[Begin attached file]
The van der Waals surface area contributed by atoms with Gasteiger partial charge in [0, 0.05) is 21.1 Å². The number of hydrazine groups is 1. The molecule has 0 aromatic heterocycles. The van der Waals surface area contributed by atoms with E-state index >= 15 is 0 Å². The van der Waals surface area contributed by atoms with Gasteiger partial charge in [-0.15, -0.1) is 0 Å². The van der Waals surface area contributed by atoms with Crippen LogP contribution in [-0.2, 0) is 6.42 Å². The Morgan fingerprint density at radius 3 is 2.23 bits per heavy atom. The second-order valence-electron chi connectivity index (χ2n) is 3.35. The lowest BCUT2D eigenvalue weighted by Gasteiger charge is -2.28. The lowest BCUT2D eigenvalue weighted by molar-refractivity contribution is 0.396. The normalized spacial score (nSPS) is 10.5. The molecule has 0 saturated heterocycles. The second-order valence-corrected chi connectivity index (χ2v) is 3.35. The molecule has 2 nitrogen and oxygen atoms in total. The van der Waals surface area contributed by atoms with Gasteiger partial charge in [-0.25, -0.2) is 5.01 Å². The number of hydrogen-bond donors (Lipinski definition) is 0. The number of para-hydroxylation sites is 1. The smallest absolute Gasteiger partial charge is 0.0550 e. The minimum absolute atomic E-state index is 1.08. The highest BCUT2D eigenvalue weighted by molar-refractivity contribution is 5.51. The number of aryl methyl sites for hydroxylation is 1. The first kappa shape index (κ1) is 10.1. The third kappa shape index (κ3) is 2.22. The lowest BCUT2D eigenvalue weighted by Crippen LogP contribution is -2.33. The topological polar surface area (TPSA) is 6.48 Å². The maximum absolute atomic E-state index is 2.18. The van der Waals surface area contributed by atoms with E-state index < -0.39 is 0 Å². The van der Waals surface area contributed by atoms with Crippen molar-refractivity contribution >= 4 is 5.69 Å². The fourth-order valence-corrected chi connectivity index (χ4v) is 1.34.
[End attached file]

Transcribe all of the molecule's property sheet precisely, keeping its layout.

The van der Waals surface area contributed by atoms with Gasteiger partial charge in [0, 0.05) is 21.1 Å². The number of hydrazine groups is 1. The molecule has 0 aromatic heterocycles. The van der Waals surface area contributed by atoms with E-state index >= 15 is 0 Å². The van der Waals surface area contributed by atoms with Gasteiger partial charge in [-0.15, -0.1) is 0 Å². The van der Waals surface area contributed by atoms with Crippen LogP contribution in [-0.2, 0) is 6.42 Å². The Morgan fingerprint density at radius 3 is 2.23 bits per heavy atom. The second-order valence-electron chi connectivity index (χ2n) is 3.35. The lowest BCUT2D eigenvalue weighted by Gasteiger charge is -2.28. The lowest BCUT2D eigenvalue weighted by molar-refractivity contribution is 0.396. The normalized spacial score (nSPS) is 10.5. The molecule has 0 saturated heterocycles. The second-order valence-corrected chi connectivity index (χ2v) is 3.35. The molecule has 2 nitrogen and oxygen atoms in total. The van der Waals surface area contributed by atoms with Gasteiger partial charge in [-0.25, -0.2) is 5.01 Å². The number of hydrogen-bond donors (Lipinski definition) is 0. The number of para-hydroxylation sites is 1. The smallest absolute Gasteiger partial charge is 0.0550 e. The minimum absolute atomic E-state index is 1.08. The highest BCUT2D eigenvalue weighted by molar-refractivity contribution is 5.51. The number of aryl methyl sites for hydroxylation is 1. The first kappa shape index (κ1) is 10.1. The third kappa shape index (κ3) is 2.22. The lowest BCUT2D eigenvalue weighted by Crippen LogP contribution is -2.33. The topological polar surface area (TPSA) is 6.48 Å². The maximum absolute atomic E-state index is 2.18. The van der Waals surface area contributed by atoms with E-state index < -0.39 is 0 Å². The van der Waals surface area contributed by atoms with Crippen molar-refractivity contribution >= 4 is 5.69 Å². The fourth-order valence-corrected chi connectivity index (χ4v) is 1.34.